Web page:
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In Dialogue on Monarchy in the Gideon-Abimelech Narrative, Albert Sui Hung Lee applies Bakhtin’s dialogism to interpret the “unfinalized” dialogue on monarchical ideologies in the Gideon–Abimelech narrative. Lee associates a wide scope of Bakhtinian concepts with the dual images of the protagonists and the unique literary features of the dialogical narrative to illustrate the dialogue of genres as well as that of ideological voices, wherein the pro- and anti-monarchical voices constantly interact with each other. Studying archaeological evidence and literary examinations of prophetic books together, Lee explores the narrative redactor’s intention of engaging both remnant and deportee communities in an unfinalized dialogue of different forms of polity for the restoration of their unity and prosperity in exilic and post-exilic contexts.
The purpose of Key Approaches to Biblical Ethics is to address fundamental as well as practical questions of methodology in examining the ethical material of the Bible. Sixteen scholars of international reputation, most of them leaders in the field of biblical ethics, discuss questions of biblical interpretation from the perspectives of the Hebrew Bible and New Testament ethics in close dialogue with one another. In the present volume both established and new approaches to biblical ethics are presented and discussed. The result is a volume of unprecedented scholarly interaction that provides key insights into issues of biblical ethics that play a significant role both for biblical interpretation as well as for methodological questions in Jewish and Christian ethics today.
In Exegesis of the Human Heart Andrew J. Summerson explores how Maximus the Confessor uses biblical interpretation to develop an account of human passibility, from fallen human passions to perfected human emotions among the divinized.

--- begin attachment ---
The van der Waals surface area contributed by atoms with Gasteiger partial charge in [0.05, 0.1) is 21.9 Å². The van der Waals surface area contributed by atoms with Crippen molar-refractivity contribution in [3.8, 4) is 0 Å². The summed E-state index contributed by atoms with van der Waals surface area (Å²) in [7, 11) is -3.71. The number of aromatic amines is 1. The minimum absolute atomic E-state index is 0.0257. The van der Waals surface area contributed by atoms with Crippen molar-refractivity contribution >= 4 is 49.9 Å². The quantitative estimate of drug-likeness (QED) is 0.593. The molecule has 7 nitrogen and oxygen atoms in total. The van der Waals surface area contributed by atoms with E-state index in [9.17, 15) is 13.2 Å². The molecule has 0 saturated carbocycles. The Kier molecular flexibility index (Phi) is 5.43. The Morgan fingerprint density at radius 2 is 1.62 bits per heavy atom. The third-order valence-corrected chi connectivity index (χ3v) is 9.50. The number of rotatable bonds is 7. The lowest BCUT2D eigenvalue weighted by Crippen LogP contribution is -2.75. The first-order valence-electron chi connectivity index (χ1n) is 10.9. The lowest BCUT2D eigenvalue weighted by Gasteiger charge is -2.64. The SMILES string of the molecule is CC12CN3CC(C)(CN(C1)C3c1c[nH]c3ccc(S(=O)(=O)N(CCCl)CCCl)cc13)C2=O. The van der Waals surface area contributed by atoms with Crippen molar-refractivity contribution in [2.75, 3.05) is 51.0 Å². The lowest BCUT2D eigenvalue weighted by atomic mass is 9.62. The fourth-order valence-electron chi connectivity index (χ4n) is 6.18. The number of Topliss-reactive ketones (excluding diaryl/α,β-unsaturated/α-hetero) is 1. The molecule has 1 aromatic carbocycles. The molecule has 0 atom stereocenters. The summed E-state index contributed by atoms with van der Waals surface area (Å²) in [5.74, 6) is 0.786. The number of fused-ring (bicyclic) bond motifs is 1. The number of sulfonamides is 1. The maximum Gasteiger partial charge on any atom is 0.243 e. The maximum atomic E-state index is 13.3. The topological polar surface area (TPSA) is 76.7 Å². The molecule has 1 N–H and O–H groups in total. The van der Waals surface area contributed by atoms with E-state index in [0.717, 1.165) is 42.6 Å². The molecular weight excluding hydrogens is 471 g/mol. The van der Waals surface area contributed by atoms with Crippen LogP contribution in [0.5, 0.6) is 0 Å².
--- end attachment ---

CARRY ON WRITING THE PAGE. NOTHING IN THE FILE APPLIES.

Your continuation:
This book features Maximus’s role as a creative interpreter of tradition. Maximus inherits Christian thinking on emotion, which revises Stoic and Platonic thought according to biblical categories. Through a close reading of Quaestiones ad Thalassium and a wide selection of Maximus’s works, Andrew J. Summerson shows that Maximus understands human emotion in an exegetical milieu and that Maximus places human emotion at the heart of his soteriology. Christ redeems passibility so the divinized can enjoy perfected emotional activity in the ever-moving repose of eternal life.
The Pilgrimage of Meaning through Biblical Texts and Contexts
Volume Editors: Jan Roskovec and Vít Hušek
The concept of intertextuality was originally coined as an instrument in answering the question of how meaning is communicated through texts. The Interactions in Interpretation discusses various aspects of how the world of the Bible (seen as a world of a certain language: a complex of ideas, notions, images, idioms, stories, that are shared and referred to) communicates with other worlds in both directions. The collection of studies follows three types of interactions with marked bearing on understanding: (1) interactions with a particular motif of dream, (2) interactions with a particular text of Isa 6:9–10, (3) intertextuality in changing contexts.
Author: Bruce Henning